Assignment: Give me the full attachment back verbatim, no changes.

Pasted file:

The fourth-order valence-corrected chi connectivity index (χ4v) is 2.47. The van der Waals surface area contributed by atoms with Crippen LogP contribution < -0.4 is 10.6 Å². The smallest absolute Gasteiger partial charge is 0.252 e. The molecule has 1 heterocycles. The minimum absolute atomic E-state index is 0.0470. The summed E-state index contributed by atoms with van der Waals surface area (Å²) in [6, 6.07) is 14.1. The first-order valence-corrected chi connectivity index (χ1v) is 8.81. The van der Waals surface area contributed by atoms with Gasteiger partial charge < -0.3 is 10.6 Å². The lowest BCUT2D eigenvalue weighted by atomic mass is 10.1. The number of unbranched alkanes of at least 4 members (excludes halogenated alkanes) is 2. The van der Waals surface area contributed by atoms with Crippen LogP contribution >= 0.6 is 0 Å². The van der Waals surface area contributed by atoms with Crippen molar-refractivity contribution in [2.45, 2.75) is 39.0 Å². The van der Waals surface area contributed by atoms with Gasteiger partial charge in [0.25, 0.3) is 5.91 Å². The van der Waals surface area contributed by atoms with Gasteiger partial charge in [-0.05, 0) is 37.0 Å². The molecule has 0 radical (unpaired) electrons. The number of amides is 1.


The fourth-order valence-corrected chi connectivity index (χ4v) is 2.47. The van der Waals surface area contributed by atoms with Crippen LogP contribution < -0.4 is 10.6 Å². The smallest absolute Gasteiger partial charge is 0.252 e. The molecule has 1 heterocycles. The minimum absolute atomic E-state index is 0.0470. The summed E-state index contributed by atoms with van der Waals surface area (Å²) in [6, 6.07) is 14.1. The first-order valence-corrected chi connectivity index (χ1v) is 8.81. The van der Waals surface area contributed by atoms with Gasteiger partial charge < -0.3 is 10.6 Å². The lowest BCUT2D eigenvalue weighted by atomic mass is 10.1. The number of unbranched alkanes of at least 4 members (excludes halogenated alkanes) is 2. The van der Waals surface area contributed by atoms with Crippen LogP contribution >= 0.6 is 0 Å². The van der Waals surface area contributed by atoms with Crippen molar-refractivity contribution in [2.45, 2.75) is 39.0 Å². The van der Waals surface area contributed by atoms with Gasteiger partial charge in [0.25, 0.3) is 5.91 Å². The van der Waals surface area contributed by atoms with Gasteiger partial charge in [-0.05, 0) is 37.0 Å². The molecule has 0 radical (unpaired) electrons. The number of amides is 1.